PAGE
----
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Meeting the current and future skills needs of employers was the focus of the first Skills Investment Plan for Scotland’s Construction Sector, published four years ago.

In the third of a series of articles highlighting work resulting from the Skills Investment Plan, we look at a few of the many engaging programmes which are looking to inspire the next generation into the sector. 

Building new infrastructure, reducing carbon emissions and increasing oversees exports are some of our economy’s most pressing ambitions.

Our construction sector lying at the centre of achieving all of them, but what steps is the industry taking to attract fresh talent?

The Skills Investment Plan set out measures to help businesses open new routes for people starting a construction career, with improving links between education and industry amongst the priorities.

One of the most high-profile initiatives is the Traditional Building Skills Demonstration events delivered by local businesses in trades such as slating, stonemasonry, signwriting and joinery.

According to John McKinney of Scottish Traditional Building Forum, collaboration is vital to the success of these events, which has gone from a modest start to now over 30 events a year.

He said: “Our industry often highlights issues regarding skills shortages now and projected for the future. By working in collaboration with other stakeholders in the sector, we can help school leavers make informed decisions about their future.”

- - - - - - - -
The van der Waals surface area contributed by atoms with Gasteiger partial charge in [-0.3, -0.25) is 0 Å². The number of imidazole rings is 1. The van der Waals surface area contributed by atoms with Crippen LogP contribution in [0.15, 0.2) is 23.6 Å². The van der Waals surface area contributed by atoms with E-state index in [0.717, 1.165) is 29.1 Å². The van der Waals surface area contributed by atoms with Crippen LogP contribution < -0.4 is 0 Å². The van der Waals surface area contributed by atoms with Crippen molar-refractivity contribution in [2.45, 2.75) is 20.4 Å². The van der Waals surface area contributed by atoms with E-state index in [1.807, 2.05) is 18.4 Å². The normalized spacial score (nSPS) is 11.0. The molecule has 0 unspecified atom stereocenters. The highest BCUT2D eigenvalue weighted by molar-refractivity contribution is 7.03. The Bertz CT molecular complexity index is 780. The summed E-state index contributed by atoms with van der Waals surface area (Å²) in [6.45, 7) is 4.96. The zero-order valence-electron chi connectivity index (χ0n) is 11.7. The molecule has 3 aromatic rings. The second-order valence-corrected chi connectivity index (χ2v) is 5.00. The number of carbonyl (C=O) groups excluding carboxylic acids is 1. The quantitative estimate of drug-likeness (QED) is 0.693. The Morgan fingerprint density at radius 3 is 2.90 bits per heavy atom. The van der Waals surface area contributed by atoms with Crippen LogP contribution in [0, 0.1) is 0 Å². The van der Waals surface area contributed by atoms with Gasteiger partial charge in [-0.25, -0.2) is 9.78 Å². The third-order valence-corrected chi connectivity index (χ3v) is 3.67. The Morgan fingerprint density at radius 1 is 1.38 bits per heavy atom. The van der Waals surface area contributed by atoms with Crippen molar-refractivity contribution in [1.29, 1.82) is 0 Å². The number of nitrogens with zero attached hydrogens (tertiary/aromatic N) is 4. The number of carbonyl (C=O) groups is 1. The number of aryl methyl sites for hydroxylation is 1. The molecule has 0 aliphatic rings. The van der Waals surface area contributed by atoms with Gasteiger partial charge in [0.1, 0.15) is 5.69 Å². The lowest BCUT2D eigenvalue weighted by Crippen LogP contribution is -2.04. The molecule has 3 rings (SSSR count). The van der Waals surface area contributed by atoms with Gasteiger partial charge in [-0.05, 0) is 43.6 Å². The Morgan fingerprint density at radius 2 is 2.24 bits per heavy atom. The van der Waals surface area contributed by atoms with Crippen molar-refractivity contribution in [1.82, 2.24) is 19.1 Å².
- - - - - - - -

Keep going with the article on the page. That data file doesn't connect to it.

John added: “Developing the Young Workforce groups have been central to the expansion of the programme, becoming the main conduit between the forums and schools.”

Highlighting the broad range of careers in the sector has been a focus of several other programmes, such as the Construction and Built Environment Challenge (Cabec), which has been running in Edinburgh for 20 years, and in turn helped inspire the Build Your Future challenge, based in Aberdeen.    

Launched last year by Grampian Construction Training in partnership with the CITB, the competition sees 200 S2 pupils tackle construction-based challenges.  

Architects Halliday Fraser Munro are one of the local businesses supporting the programme. Managing director, David Halliday, believes that industry involvement brings huge benefits.

He said: “We believe we demonstrated that construction is a highly skilled, rewarding profession with lots of opportunities, and hope that we may well see some of these pupils on our building projects in the future.”

Elsewhere, young people are getting an insight into construction careers thanks to an app. ‘Virtual Project Manager’ is part of Virtual Reality Careers in Construction, developed through SDS’s My World of Work Live with partners CITB, Heriot-Watt University and Animmersion UK Ltd.

Embracing digitisation is one of many ways My World of Work Live is working with the industry to open young people’s eyes to careers in the sector. 

Virtual Meet the Expert sessions use Skype to give pupils the chance to interact with industry leaders, while Drones in Construction, currently in the pilot stage, allows pupils to learn how drones are being used to improve health and safety.

Find out more

Businesses looking to engage with schools are encouraged to visit ourskillsforce.co.uk

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